In September 2014, the new Attorney General, Jeremy Wright, revealed that the government was considering introducing a new offence of corporate failure to prevent economic crime, such as fraud and money laundering, similar to the corporate offence in the UK Bribery Act 2010 of an organisation failing to prevent bribery.
In its UK Anti-Corruption Plan, published in December 2014, the government undertook to examine the introduction of this new offence by June 2015. Their reasoning being that ‘in addition to bribery, there are likely to be other forms of economic crime for which it is appropriate to ensure that senior corporate actors are sufficiently accountable.’
In their 2015 election manifesto, the Conservatives pledged to make it illegal for ‘companies to fail to put in place measures to stop economic crime such as tax evasion in their organisations’ and to ensure that penalties were large enough to punish and deter.
Why were the reforms necessary?
These reforms were supported by Serious Fraud Office’s (“SFO”) director, David Green QC, who said that these changes would make it easier for the SFO to effectively bring charges against companies. David Green QC has frequently cited the inadequacy of the English Law on corporate criminal liability. He attributes this to the identification principle (the need to attribute guilty knowledge to the directing mind of a company to secure a conviction) and advocates a move closer to vicarious liability, as in the USA.
David Green QC also argued that this change would complement the new Deferred Prosecution Agreement (“DPA”) provisions, as at the moment companies are likely to conclude that whilst the prosecution of a company is so difficult under UK law, there is no advantage in self-reporting and agreeing to a DPA.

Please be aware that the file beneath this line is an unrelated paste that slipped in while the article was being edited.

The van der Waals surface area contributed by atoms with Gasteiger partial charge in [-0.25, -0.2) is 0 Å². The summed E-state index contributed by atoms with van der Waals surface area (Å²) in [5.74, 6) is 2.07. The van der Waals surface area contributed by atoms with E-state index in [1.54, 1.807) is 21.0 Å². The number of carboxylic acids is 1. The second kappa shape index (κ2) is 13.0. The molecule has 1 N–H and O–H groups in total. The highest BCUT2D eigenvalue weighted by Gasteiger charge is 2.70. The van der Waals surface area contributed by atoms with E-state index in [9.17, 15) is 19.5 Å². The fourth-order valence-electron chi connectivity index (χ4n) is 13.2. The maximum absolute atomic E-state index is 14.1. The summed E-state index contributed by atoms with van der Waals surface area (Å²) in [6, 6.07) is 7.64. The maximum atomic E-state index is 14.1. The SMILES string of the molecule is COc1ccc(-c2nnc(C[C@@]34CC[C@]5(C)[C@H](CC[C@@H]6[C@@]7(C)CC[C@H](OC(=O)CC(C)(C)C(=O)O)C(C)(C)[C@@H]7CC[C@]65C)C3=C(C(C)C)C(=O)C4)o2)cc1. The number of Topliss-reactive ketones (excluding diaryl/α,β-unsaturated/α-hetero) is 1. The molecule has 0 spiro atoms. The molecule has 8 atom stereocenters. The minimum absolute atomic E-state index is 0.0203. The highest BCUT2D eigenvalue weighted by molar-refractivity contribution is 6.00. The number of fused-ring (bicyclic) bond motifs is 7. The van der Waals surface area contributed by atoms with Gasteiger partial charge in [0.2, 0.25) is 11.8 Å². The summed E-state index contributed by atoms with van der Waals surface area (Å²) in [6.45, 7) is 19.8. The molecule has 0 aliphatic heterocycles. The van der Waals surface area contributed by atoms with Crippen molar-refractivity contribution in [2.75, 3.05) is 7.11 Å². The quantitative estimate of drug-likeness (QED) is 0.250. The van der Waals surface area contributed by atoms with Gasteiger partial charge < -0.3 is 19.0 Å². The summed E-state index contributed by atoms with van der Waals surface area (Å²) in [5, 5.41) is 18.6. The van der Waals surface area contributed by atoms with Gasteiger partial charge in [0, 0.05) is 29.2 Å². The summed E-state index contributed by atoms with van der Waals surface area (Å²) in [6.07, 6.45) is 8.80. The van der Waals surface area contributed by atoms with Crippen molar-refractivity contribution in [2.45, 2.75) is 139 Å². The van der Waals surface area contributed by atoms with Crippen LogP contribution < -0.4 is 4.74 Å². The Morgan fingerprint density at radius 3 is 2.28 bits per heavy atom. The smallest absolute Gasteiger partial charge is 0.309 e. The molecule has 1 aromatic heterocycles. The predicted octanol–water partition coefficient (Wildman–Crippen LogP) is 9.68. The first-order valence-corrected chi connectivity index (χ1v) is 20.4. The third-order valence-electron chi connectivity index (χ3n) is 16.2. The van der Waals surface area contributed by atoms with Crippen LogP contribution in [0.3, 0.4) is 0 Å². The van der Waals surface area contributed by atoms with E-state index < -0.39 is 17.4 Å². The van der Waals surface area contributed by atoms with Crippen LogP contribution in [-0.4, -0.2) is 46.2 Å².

What is the development?
On 28 September 2015, in an answer to a written question submitted by conservative MP Byron Davies, Andrew Selous, Parliamentary Under-Secretary of the Ministry of Justice, announced plans to stop work on creating a new offence for failing to prevent economic crime. Selous cited two main reasons for the decision:
1) There have been no prosecutions under the model Bribery Act offence; and
2) There is little evidence of corporate economic wrongdoing going unpunished.
This indicates that the government does not consider there to be a problem, and that the introduction of new laws and the widening of the current ones would be surplus to requirement. This is surprising as the government have previously expressed grave concerns about the damaging effect of corporate economic crime on the economy and the lack of options for dealing with companies that offend.
What is the effect of the decision on companies?
For the time being at least, there seems to be no prospect of a change in the law on corporate liability for economic crime. Companies should however remain vigilant to the corporate offence under the Bribery Act and ensure they have adequate anti-bribery and corruption systems in place as the SFO and Financial Conduct Authority (FCA) will continue to use the current model of corporate criminal liability in order to try and prosecute companies.
If there continues to be a lack of prosecutions under the current provisions and the new DPA system fails to take off, it is possible that the SFO will press for the threshold for corporate liability to be lowered and a widening of the provisions may well be considered again in the not too distant future.
Companies should also be aware that a government consultation on a potential new corporate criminal offence of failure to prevent the facilitation of tax evasion closed on 8 October 2015. The consultation indicates that this new offence will apply to both corporations with a presence in the UK and non-UK based corporations whose agents criminally facilitate the evasion of UK taxes in other jurisdictions. As with the bribery offences, there is likely to be a due diligence defence to ensure that corporations who have taken reasonable steps to put in place adequate compliance procedures are not prosecuted.